There�s no end in sight for Telecom email users. While the company�s move to require the use of SSL for email access (Really, all those email passwords were transmitted in the clear over those WiFi access points around the world up until now?) is a Good Move�, the fact they got the SSL certificate with the wrong server name is troubling.
Apparently this certificate was issued to pop3r.xtra.co.nz instead of pop3.xtra.co.nz. People are accepting this certificate just so they can get to their emails. This is bad because I�ve seen comments such as �just accept it I need to get to my emails�.
@freitasm That would explain a lot. Had to add an exception for the cert when my Mum started shouting at Thunderbird.� Indy (@Indy_Griffiths) March 17, 2014
March 17, 2014
Not everyone is seeing this error, which points to multiple servers having a good certificate and at least one of them having a bad certificate.
What happens next time these users see a certificate error? They will repeat the �just accept it� routine, thinking it�s just another small problem? Do these people actually know the implication of accepting SSL certs left, right and centre? Probably not. And here is the problem.
Windows XP was released mid-2001. It was a different world then. Things changed a lot in terms of security, safety and privacy online over these 13 years and the OS needs updating to front the new, more evolved risks as well as the avalanche of data we now receive.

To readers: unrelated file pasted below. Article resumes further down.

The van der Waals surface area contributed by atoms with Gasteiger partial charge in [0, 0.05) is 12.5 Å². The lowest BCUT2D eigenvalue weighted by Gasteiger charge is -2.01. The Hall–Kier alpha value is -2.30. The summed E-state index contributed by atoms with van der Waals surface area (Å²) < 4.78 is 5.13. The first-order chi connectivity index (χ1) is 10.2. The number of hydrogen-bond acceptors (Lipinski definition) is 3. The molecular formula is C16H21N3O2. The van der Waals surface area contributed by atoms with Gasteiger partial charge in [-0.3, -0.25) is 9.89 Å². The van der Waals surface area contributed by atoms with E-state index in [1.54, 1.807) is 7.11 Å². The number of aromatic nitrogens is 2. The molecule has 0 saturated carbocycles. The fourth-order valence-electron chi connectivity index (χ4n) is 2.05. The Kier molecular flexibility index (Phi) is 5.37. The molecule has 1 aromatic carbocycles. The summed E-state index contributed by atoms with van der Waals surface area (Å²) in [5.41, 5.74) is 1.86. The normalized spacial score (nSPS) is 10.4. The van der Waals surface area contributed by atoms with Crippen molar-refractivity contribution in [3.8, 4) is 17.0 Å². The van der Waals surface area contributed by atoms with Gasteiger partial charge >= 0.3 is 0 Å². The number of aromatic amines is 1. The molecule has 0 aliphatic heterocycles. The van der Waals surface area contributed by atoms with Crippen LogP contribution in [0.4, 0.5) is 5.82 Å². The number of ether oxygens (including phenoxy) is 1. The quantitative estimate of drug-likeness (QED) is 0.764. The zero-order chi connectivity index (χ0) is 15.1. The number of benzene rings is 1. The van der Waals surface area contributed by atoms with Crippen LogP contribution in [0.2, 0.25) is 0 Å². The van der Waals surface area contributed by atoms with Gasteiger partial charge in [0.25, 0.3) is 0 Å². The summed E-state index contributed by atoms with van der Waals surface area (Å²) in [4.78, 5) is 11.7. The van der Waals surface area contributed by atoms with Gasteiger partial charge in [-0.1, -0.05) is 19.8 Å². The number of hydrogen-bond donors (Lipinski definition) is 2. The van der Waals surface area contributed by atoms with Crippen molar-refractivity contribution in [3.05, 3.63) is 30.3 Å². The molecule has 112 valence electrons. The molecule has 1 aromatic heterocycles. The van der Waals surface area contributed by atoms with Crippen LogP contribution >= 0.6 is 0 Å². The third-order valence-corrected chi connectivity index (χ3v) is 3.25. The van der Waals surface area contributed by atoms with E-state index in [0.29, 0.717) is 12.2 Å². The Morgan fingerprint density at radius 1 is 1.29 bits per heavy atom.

I was surprised someone on Twitter posted �This Windows XP update exists solely to tell you that it is Windows XP and Microsoft wants you to pay more money to upgrade.�
Interesting way of putting it. Apple launched OS X 10.0 around the same time of Windows XP and they have been launching new versions of OS X over the years, and every few versions software need to be updated or it won�t run properly. But I never read anyone saying �they�re doing it to get people to pay more�.
A big difference here is that software that run on Windows XP will most likely continue to run on Windows 7 and Windows 8, with few exceptions including drivers (if you have devices that old they are probably reaching the end of their lives anyway).
For users of Microsoft�s platform this is good and bad. It�s good because reduces the cost of going to newer OS versions. It�s bad because (some argue) newer OS versions need to keep supporting these older software and APIs, keeping the OS rather large and the maintenance costs (in both time and number of developers) adding over time.
It�s also bad because adding security safeguards to old OS versions is not always possible, due to limits in the original implementation.
For consumers who still haven�t received the message about security, safety and privacy Windows XP still seems a pretty good OS. Most of the current software still run on this old OS, it doesn�t need big hardware and it�s pretty easy to use. The end result? From January 2014 � March 2014 around 29% of Internet-connected computers were still running Windows XP (down from 39% the year before). This shift is not moving fast enough.
The next Windows Update for Windows XP will add a message that will be presented to users to let them know this OS is no longer supported.
Still, many people using pirated copies of Windows don�t get updates anyway (security or otherwise) and most likely don�t care. And I guess most will just click the box �Don�t show this message again� and be done with it.